When was the last time you saw a production which featured 18 equestrians, 23 acrobats and aerialists, and 67 horses (22 stallions and 45 geldings) performing live under a 10-story-high big-top tent smack dab in the center of beautiful downtown Burbank?
Well, if you’re the editor of StageSceneLA, the answer to the above question is “Not until last night,” when the spectacularly one-of-a-kind Cavalia Odysséo opened to a standing-room-only audience dazzled again and again by its myriad of wonders.
The brainchild of Cirque Du Soleil co-founder Normand Latourelle, Cavalia Odysséo takes spectators on an Around-The-World-In-Two-And-A-Half-Hours tour of Africa, the Arctic, the American Southwest thanks to performers (both equine and human) and a design which includes a hockey-rink-sized stage backed by an ever-changing high-def video backdrop projected onto a surround screen three times as large as the biggest IMAX has to offer. How about that for spectacular?
From the first of its fifteen production numbers, “Rêver L’Odyssée,” one which features nine of its stunning stable of horses amidst a lush, verdant forest, to “Odysséo,” the evening’s grand finale performed by three dozen riders and acrobats and a dozen-and-a-half horses on an 80,000-gallon lake which has appeared out of nowhere, Cavalia Odysséo redefines live entertainment for Los Angeles theatergoers and folks who have never seen a play or musical in their lives.
“Épona” is one of several numbers featuring “roman riding,” each of its bevy of riders standing high atop not one but two horses, a foot on each one. “Fête De Village” has riders and acrobats competing to see who can leap highest, several of its two-legged participants defying the laws of gravity on spring-loaded stilts that send them higher aloft than you would think humanly possible. “Tribu” and “Nomads” give us some of the most spectacular trick riding you’re likely ever to see, with riders standing upright on galloping stallions or hanging upside-down off their speeding equine partners’ sides or jumping on and off of them without missing a beat.
Other numbers take us to Africa, where native-born acrobats execute somersault after somersault after somersault, each faster and more death-defying than the one before, most notably in “Appel D’Afrique,” which invites audience members to join African performers in crying out “O walu guere moufan,” a resounding plea for “No More War.”
Others in Cavalia Odysséo’s troupe of acrobats and aerialists (most of them North American or European) defy gravity time and time again, whether hanging by hands or even feet from hoops suspended several stories high in “Tempête,” or rising like airborne angels in the appropriately titled “Anges,” or, in “Carousello,” climbing high up the rotating and static poles of a carousel which has descended from the highest reaches of the Cavalia Big Top, the better to allow Odysséo’s acrobatic team to execute feats no human ought to be able even to imagine.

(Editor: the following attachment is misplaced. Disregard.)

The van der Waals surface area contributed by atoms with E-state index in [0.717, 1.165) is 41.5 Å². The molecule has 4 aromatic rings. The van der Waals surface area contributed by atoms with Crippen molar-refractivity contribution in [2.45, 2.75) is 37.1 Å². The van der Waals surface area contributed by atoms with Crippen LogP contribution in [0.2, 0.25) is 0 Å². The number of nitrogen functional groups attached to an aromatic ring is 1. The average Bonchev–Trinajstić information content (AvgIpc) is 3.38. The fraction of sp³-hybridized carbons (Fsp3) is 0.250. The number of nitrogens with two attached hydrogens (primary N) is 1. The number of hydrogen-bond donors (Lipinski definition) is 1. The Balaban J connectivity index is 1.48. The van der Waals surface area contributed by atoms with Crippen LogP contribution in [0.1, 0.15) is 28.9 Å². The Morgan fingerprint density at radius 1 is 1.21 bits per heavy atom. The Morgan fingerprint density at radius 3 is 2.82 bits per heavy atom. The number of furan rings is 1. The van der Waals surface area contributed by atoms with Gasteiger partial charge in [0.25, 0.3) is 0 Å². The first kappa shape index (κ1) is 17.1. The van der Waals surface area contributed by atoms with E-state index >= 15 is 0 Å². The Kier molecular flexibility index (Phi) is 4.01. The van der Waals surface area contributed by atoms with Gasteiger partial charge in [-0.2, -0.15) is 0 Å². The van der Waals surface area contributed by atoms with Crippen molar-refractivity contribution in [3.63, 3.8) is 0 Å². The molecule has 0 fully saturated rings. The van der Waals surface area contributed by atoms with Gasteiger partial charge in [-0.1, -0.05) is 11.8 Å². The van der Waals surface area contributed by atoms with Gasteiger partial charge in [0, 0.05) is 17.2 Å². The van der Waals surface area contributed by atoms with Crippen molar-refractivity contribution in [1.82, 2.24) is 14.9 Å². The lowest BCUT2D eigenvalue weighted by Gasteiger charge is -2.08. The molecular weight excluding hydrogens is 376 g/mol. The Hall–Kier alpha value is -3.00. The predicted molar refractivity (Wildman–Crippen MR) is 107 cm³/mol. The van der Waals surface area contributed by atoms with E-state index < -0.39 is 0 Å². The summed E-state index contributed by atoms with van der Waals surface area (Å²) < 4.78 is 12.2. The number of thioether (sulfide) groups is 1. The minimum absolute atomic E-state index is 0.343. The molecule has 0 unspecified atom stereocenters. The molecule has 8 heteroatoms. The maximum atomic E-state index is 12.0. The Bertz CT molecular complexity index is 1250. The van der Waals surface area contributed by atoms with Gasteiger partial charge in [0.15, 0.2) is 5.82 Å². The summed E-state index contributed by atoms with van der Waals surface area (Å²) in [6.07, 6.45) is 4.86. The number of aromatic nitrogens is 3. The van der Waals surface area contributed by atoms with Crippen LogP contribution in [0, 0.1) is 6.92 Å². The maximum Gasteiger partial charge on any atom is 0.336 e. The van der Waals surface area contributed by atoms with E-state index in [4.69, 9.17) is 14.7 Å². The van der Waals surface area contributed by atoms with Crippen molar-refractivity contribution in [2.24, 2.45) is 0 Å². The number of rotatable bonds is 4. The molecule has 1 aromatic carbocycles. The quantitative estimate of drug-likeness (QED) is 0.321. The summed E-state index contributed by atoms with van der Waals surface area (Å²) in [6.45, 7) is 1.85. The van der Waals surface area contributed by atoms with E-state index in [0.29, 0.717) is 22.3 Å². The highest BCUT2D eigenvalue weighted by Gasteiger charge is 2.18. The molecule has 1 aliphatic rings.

Then there are numbers like “Le Sédentaire,” “Grand Cavalia,” and “Paseo,” which allow us simply to observe bronco beauty, with or without riders, and the stunning Act Two opener “Oasis,” which treats us to the spectacle of horses awakening from sleep in the most surprising and delightful of ways.
Sharing credit with horses, riders, and acrobats is the creative team behind Cavalia Odysséo’s wonders: artistic director Normand Latourelle, director Wayne Fowkes, equestrian director and choreographer Benjamin Aillaud, set designer Guillaume Lord, visual conceptualist Geodezik, costume designers Georges Lévesque and Michèle Hamel, and choreographers Darren Charles and Alain Gauthier.
Michel Cusson’s evocative musical score is performed live by musicians Éric Auclair, Éric Boudreault, Raphael D’Amour, and David Piché, with flawless Italian vocals by Anna-Laura Edmiston, providing Cavalia Odysséo with a surround-sound musical soundtrack every bit as gorgeous as the feats executed onstage by its performers and behind-the-scenes by its design team.
Though I’ll refrain from mentioning each horse by name, begging forgiveness from Acero, Amigo, Angel, Aramis, and the rest, it would be remiss of me not to credit the astonishingly talented human performers traveling the world with this extraordinary production. They are acrobats Samuel Alvarez, Ismaël Bangoura, Balla Moussa Bangoura, Alseny Bangoura, Sékou Camara, Mohamed Lamine Camara, Michel Charron, Tomoko Charron, Aly Cisse, Pialli Courchesne-Laurier, B.J. (Brian) Erdmann, Brennan Figari, Kamila Ganclarska, Maksym Ovchynnikov, Jenny Ritchie, Fode Ismael Sylla, Fascinet Sylla, Alseny Sylla, Mohamed Sylla, Chelsea Teel, and Lucas Tormin-Mendonça, and riders Arnaud Attou, Orane Caujolle-Gazet, Iseulys Deslé, Dorian Escalon, Mathilde Fraysse, Lara Gabin, Yoann Levesque, Clément Mesmin, Théo Miler, Ramón Molina González, Fanny Nevoret, Chanel Pearson, Antoine Romanoff, Guennaei Touaev, Batraz Tsokolaev, and Elise Verdoncq, and Pialli Courchesne-Laurier and Majolie Nadeau doing double duty as both acrobats and riders.
Cavalia Odysséo’s 4,700 square foot gleaming white Big Top will remain crowning the Burbank skyline through March 24, after which the many marvels beneath it will remain only memories to those fortunate enough to have witnessed the wonders that humans and their equine companions can accomplish. Trust me when I tell you, this one-of-a-kind spectacular is not to be missed.
Odysseo White Big Top, 777 N. Front Street, Burbank.
February 27, 2013
Photos: François Bergeron, JF Leblanc, Pascal Ratthé